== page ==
To address vaccine hesitancy, Pelts’ institution created a health care provider toolkit, which includes accurate information about vaccines and research studies. Parents are also required to sign “vaccine refusal forms” if they opt out, and they must state their reasons for doing so.

“Our goal is 85%, and it takes a lot to get there,” Pelts said.

Jina Park, MD, a chief resident at Kaiser Permanente, and colleagues initiated a similar QI project in Northern California. Park told Infectious Diseases in Children that when she was a PGY-1 resident, she noticed an alarming pattern: many newborns were not receiving the HBV vaccine.

“When I asked parents why they declined the neonatal hep B vaccine during the newborn hospital admission, many parents had clear reasons why, and many did not. Some did not even remember that they declined,” she said.

Before the intervention, Park said monthly rates hovered around 70%. However, about 6 months after the QI project launched, rates approached 90%.

Park said vaccine hesitancy is a problem at her institution, too.

“We live in an area — Oakland, California — where vaccine hesitancy is a real issue,” she said. “We tried to address this by educating the nurses to present the vaccine as a statement rather than a question, as many studies have shown that when vaccination is presented as a statement, many more are likely to vaccinate their child.”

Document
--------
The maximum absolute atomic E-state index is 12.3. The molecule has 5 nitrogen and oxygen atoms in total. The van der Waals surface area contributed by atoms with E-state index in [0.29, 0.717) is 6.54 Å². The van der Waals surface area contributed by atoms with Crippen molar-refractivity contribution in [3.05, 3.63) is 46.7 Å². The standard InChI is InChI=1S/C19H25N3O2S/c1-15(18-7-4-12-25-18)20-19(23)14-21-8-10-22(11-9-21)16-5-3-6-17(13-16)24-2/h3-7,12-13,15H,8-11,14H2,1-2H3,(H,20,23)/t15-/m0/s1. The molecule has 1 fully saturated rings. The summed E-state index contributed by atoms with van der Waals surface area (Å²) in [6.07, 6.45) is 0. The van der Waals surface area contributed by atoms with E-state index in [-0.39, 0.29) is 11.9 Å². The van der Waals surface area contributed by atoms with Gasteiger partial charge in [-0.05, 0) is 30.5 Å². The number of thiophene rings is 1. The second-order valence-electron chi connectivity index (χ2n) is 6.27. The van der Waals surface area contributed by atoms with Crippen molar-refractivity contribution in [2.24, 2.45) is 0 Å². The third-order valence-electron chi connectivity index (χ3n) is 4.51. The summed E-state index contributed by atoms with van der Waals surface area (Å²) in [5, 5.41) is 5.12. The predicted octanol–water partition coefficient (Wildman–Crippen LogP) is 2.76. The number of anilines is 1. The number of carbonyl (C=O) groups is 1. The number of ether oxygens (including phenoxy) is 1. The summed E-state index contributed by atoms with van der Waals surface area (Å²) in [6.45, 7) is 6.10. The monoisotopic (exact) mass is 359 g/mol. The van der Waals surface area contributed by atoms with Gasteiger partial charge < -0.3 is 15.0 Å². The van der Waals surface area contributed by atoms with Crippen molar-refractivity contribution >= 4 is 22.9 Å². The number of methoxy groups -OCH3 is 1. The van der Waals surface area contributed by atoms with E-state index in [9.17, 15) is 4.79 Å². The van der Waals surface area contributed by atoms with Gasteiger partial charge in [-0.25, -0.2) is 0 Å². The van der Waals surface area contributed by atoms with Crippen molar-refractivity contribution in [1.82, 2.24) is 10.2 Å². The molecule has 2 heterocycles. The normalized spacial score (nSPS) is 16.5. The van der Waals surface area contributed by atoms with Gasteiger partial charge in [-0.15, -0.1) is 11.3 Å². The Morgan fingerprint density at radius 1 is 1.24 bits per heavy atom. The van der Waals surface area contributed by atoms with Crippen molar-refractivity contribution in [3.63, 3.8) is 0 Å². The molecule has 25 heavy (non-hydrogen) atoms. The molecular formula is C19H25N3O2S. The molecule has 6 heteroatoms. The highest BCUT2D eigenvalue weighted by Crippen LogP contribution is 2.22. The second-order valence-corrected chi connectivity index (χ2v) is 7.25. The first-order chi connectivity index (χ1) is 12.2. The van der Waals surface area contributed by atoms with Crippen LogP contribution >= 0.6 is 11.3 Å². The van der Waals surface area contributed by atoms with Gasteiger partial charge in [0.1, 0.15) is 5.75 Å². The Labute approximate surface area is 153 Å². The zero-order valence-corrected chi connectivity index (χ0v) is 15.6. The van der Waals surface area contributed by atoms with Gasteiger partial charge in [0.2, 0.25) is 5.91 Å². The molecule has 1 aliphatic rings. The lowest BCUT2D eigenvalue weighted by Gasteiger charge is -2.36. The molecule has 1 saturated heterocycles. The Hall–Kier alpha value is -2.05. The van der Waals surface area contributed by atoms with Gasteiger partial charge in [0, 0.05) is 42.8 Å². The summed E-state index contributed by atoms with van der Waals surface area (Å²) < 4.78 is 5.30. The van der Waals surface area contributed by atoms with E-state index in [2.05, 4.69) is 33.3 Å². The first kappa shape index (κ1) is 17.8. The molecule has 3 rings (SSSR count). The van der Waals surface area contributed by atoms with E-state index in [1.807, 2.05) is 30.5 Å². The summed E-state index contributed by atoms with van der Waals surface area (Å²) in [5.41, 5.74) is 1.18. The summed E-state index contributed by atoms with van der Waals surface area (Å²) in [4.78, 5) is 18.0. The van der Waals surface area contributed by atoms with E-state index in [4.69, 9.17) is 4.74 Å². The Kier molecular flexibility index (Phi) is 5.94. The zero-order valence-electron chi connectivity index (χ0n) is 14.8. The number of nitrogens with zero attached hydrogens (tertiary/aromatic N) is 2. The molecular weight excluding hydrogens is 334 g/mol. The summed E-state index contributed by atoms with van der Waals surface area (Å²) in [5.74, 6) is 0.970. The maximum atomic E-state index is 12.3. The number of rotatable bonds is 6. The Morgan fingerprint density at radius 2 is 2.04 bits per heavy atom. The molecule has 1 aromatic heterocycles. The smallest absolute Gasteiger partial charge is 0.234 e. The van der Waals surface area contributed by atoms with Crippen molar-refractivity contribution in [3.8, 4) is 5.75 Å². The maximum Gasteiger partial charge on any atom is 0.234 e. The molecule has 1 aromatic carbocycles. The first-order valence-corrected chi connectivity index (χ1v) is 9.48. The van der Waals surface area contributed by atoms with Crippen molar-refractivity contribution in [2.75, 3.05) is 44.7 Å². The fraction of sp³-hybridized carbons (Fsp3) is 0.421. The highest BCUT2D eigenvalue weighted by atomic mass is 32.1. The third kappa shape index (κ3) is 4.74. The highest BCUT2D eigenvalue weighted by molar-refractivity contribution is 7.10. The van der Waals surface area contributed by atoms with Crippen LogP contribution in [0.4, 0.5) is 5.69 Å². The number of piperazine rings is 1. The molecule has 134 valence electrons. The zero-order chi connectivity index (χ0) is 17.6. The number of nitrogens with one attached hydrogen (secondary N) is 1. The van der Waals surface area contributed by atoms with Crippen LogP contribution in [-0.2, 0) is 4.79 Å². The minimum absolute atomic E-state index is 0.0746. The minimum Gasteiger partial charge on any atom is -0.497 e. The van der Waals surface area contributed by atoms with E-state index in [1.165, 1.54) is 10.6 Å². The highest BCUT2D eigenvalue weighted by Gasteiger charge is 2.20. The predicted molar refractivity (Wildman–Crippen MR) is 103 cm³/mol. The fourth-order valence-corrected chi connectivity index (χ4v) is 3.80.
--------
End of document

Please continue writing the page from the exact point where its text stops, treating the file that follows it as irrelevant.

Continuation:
Park said the continued education of front-line health care providers will be essential to shore up the important gains they have made. Part of her QI project included question-and-answer sessions, supplying research articles, posting fliers about HBV vaccination in staff breakrooms and leaving reminders at all computer workstations to immunize infants against HBV.

‘An issue of implementation’

The vaccination policy at Park’s hospital is likely similar to those of other institutions, so the results are generalizable.

“I think the strategies we used can most definitely be implemented in other institutions,” she said. “We are also hoping that by educating the bedside nurses with the evidence, they can educate other medical providers as well as parents about the importance of the neonatal hep B vaccine to help carry this improvement forward. Also, many of our bedside nurses are traveling nurses, and they work at other institutions; our hope is that they take the knowledge with them to other hospitals and apply it to future conversations.”

According to Sean T. O’Leary, MD, associate professor of pediatric infectious diseases at the University of Colorado School of Medicine, it is known that standing orders for HBV vaccine in newborn nurseries are effective at increasing vaccination rates.

“It’s an issue of implementation,” O’Leary, who was not involved in either study, told Infectious Diseases in Children. “When you build vaccination into a standing order — similar to vitamin K and the eye ointment — infants are much more likely to get vaccinated. There will still be some refusers, and clearly providers will need to have conversations with those families.”

O’Leary said lower rates occur when it is “up to the individual provider to recommend HBV vaccination.”

“I suspect what the investigators did in these two quality improvement projects is effective, team-based implementation with a default option for HBV vaccine, because that’s been shown over and over again to increase uptake in the nursery,” O’Leary said.

Park stressed that the biggest factor for success in boosting vaccination rates is multidisciplinary cooperation.

“The most difficult step was obtaining nursing leadership buy-in and support — and this was really the crucial turning point for success,” she said. – by John Schoen and Katherine Bortz


Disclosures: O’Leary, Park, Pelts and Puopolo report no relevant financial disclosures.